Americans believe that Russia's fury over missile defence amounts to pointless sabre-rattling. The shield will consist of a radar station in the Czech Republic and 10 missiles -- with no warheads -- in Poland. These "interceptor" missiles would offer no protection against Russia's nuclear arsenal, which totals about 13,000 warheads. Their only purpose would be to shoot down a missile launched from Iran, which is developing the ability to fire rockets at long-range targets.

Although Russia's Iskander is normally equipped with conventional warheads, it could be modified to carry a nuclear weapon.

Mr Medvedev's speech had been postponed twice and commentators said it was no accident that the Kremlin decided it should be delivered on the day the US presidential election results were announced. Seeking to cast Washington as the architect of the global financial crisis, he attacked the "erroneous, egotistical and sometimes even dangerous decisions of some members of the global community" -- the traditional euphemism for the US.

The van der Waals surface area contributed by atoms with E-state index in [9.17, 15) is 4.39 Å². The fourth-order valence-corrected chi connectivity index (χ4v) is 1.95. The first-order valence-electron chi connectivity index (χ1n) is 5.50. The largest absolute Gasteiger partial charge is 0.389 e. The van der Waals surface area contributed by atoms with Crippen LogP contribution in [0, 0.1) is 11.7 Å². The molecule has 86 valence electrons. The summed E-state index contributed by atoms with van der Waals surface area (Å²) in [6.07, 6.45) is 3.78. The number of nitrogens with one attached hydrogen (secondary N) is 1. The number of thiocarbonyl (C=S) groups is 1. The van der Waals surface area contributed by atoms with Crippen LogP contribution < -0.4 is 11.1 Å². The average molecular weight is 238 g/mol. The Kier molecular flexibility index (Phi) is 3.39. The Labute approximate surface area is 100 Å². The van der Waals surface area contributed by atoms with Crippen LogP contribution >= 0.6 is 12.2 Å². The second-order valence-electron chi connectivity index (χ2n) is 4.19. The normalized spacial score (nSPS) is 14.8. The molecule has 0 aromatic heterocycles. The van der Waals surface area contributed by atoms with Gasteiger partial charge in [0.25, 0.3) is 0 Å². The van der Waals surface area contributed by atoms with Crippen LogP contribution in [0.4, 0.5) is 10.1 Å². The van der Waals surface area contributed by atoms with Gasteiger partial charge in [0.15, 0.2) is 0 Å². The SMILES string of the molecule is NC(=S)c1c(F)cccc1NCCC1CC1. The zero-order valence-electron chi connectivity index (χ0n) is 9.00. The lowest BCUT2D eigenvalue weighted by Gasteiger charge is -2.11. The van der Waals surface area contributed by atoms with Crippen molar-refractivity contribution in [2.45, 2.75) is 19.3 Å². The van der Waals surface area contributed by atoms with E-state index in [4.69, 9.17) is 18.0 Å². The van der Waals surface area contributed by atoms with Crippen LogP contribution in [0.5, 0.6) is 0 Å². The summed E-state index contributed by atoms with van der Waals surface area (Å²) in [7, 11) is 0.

"The conflict in the Caucasus was used as a pretext for sending NATO warships to the Black Sea and then for foisting America's anti-missile systems on Europe," he added.


The speech was highly significant for the insight it offered into Russia's future. Vladimir Putin, the prime minister, took an important step towards reclaiming the presidency after Mr Medvedev said that the Kremlin was preparing to change a constitutional provision on term limits.

Mr Medvedev, the man Mr Putin shoehorned into his old job in May, said that sitting presidents should be allowed to serve for two consecutive six-year terms rather than two four-year terms at present.

Commentators in Moscow were quick to suggest that the announcement was part of a project designed to return Mr Putin to the Kremlin. The former KGB spy was constitutionally obliged to step down in May after serving as president for eight years.

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E.  Links of Interest

Israel cautions against Obama dialogue with Iran
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DISCLAIMER: Nuclear News is presented for informational purposes only. Readers are encouraged to visit the websites from which the source material originates. Views presented in any given article are those of the individual author or source and not of RANSAC. RANSAC takes no responsibility for the accuracy of information contained in any article presented in Nuclear News.